He was refering to "bite" as a noun not a verb, the definition of which is "less than the whole." defines it even better "an amount taken usually in one operation for one purpose," which is precisely what I think he meant.User:koydooley

In support of this, I have heard the term "nybble" to be used to mean half a byte (as nibble might be half a bite). i am not aware that "nybble" was in broad use, but everyone I worked with felt that byte came from being a bite of data, e.g. a part that could be taken and easily consumed. (talk) 21:11, 6 October 2014 (UTC)

The term nybble was coined in a humorous article in Datamation that ridiculed the word byte. Shmuel (Seymour J.) Metz Username:Chatul (talk) 21:41, 6 October 2014 (UTC)

See also Byte Magazine, Volume 2 Number 2, page 144, letter by William Buchholz

Byte = By-Eight?[edit]

I read somewhere that Byte is actually from "by eight" originally, not 'bite'. (Maybe it should have looked like "byght") 16:59, 9 May 2006 (UTC)

A "byte" was usually less than eight bits in the early years of the use of the word. -R. S. Shaw 03:46, 10 May 2006 (UTC)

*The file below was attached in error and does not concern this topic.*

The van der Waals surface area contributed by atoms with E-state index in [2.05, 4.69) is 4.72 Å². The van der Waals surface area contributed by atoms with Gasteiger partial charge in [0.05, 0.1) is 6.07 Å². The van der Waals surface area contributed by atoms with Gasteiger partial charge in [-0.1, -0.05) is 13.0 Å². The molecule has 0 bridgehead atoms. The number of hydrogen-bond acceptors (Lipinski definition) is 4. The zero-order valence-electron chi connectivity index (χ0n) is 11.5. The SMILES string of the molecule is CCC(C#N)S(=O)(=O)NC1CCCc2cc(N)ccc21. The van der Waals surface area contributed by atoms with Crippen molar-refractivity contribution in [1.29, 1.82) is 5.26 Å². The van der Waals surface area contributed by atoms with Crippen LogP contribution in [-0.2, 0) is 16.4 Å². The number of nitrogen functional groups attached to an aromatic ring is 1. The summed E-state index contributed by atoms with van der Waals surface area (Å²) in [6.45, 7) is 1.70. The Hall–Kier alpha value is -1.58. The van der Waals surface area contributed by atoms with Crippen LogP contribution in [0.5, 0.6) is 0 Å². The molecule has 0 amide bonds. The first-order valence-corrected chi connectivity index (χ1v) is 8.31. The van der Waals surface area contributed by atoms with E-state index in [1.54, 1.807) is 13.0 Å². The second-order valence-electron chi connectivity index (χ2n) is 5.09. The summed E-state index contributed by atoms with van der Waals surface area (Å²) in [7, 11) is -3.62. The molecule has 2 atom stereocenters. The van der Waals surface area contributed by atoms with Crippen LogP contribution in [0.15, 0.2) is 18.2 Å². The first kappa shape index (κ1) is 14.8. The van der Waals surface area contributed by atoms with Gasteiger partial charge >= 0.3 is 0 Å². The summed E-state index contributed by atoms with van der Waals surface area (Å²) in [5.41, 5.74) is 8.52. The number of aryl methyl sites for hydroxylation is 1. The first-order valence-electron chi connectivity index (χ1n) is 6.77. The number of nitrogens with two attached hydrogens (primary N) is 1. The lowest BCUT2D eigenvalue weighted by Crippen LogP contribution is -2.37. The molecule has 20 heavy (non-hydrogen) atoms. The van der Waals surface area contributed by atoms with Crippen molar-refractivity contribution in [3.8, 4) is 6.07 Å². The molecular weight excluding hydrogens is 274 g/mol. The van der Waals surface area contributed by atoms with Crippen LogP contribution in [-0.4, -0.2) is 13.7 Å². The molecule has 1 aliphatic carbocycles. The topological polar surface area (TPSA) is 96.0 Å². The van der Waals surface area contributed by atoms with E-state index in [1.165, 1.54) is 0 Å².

Larger Units Tables[edit]

It seems redundant to have two tables about the same thing (one at the top and the other at the bottom). I think they should be combined. If not, then the lower table should be expanded to include exabytes. This term is in common usage today in the computer industry. (For example, a 64-bit processor can address 16 EB of virtual memory.) I will go ahead and expand the lower table, but I'll leave the redundancy question for you all.
MAzari 19:40, 11 August 2006 (UTC)

I was looking for larger powers as are in use in various other places, see e.g. It would be beneficial to include here. Yet I am unsure about an official source. Comments anyone? --Boris 'pi' Piwinger (talk) 11:45, 26 March 2013 (UTC)


Did somebody add "crumb"? I've never heard (read) the term. Could you please cite sources to verify this?

Good point. Google throws up nothing of interest except Wikipedia related material. I will ask around. Derek farn 23:51, 22 January 2007 (UTC)

I think this should be removed as being either a hoax or a rarely-used neologism (which is against Wikipedia standards). I found a non-Wikipedia entry for it at MathWorld, but MathWorld is sometimes quite suspect. I've run across a earlier case or two of neologism from there. Other editors have expressed concern about MathWorld: Wikipedia talk:WikiProject Mathematics/Archive 11#MathWorld, Wikipedia talk:Reliable sources/archive2#Judging secondary sources from their sources; also there was a prod'd (deleted) page, at the moment still in Google cache, deleted because it was a MathWorld neologism.